Contrary to popular belief, quantity is not always better than quality. I was recently on a panel at the DIG South conference in Charleston, S.C., where this question came up: “How do you know when you have big data?”
The normal responses were provided, but it was important to me to articulate the importance of having good data. I firmly believe having high-quality data that is applicable, that can be analyzed, and that you can have confidence in is far superior to “big” data.
Here is an interesting fact. During the Space Race of the 1960s, NASA used the latest and greatest technology to create an onboard computer on the Apollo spacecraft that held a mind-numbing 64 kilobytes of storage. In my pocket, I carry an iPhone 6 that offers in excess of 1,048,576 times more storage than the first machine that transported man to land on the moon.
My iPhone has over 1 million times more data capacity, but it can’t navigate the dangers of space and safely transport me to the moon.
Here are more numbers to digest. Every minute of each day:
- Facebook users share nearly 2.5 million pieces of content.
- Twitter users tweet nearly 300,000 times.
- Instagram users post nearly 220,000 new photos.
- YouTube users upload 72 hours of new video content.
- Apple users download nearly 50,000 apps.
- Email users send over 200 million messages.
That’s a lot of “big” data being generated, but the question we need to answer is, can we actually use it all?
When we look into analyzing big data, it’s critical to take a step back and answer a few realistic questions:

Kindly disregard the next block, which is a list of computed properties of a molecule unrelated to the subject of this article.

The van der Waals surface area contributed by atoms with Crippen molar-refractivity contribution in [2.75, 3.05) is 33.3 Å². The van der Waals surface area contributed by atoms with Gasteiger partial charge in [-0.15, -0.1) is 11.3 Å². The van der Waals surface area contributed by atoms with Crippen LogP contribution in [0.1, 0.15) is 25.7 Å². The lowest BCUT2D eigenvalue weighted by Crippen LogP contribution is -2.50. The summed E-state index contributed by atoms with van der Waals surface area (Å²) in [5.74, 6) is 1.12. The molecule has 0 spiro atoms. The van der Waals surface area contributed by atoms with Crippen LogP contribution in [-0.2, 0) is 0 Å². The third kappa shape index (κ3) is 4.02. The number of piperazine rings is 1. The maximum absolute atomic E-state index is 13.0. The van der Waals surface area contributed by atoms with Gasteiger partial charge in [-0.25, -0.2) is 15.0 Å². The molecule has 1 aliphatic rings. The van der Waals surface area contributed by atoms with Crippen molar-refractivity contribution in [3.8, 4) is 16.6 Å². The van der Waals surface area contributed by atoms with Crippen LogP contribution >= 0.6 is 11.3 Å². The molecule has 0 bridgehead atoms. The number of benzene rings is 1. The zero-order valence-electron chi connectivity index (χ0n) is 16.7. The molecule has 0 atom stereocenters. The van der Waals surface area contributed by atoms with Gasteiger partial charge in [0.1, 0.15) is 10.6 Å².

- Do you have the capacity to store the volume of data you intend on collecting?
- Can you create a platform allowing you to organize data in a way that permits generating useful reports?
- Does your company employ real data scientists who know how to deal with data sets of that scale and volume?
And arguably the most important question is, are you able to make sense of all that data before the next batch of data hits the servers?
A typical battle cry heard from Fortune 500 companies to small startups is, “I want to measure everything.” This is ironically followed by “I’m drowning in useless data.” This is where a solid data governance plan can have an immediate and positive impact on your company.
If you are drowning in the quagmire of big data and not able to make heads or tails of it, perhaps it is time to take a step back and refocus on the key data points you need most. Making sure your data collection ensures the highest levels of data quality is hard and sometimes tedious work, but it is critical to have good data that provides deep insight and allows you to make the best critical business decisions.
In the fast-paced, real-time, continually evolving world we live in today, having the ability to effectively target consumers is the ultimate objective. However, it’s not possible to find the Holy Grail of digital marketing unless you start on the foundation of having a clean data set that is reliable so you can provide the right message at the right time to the right customer.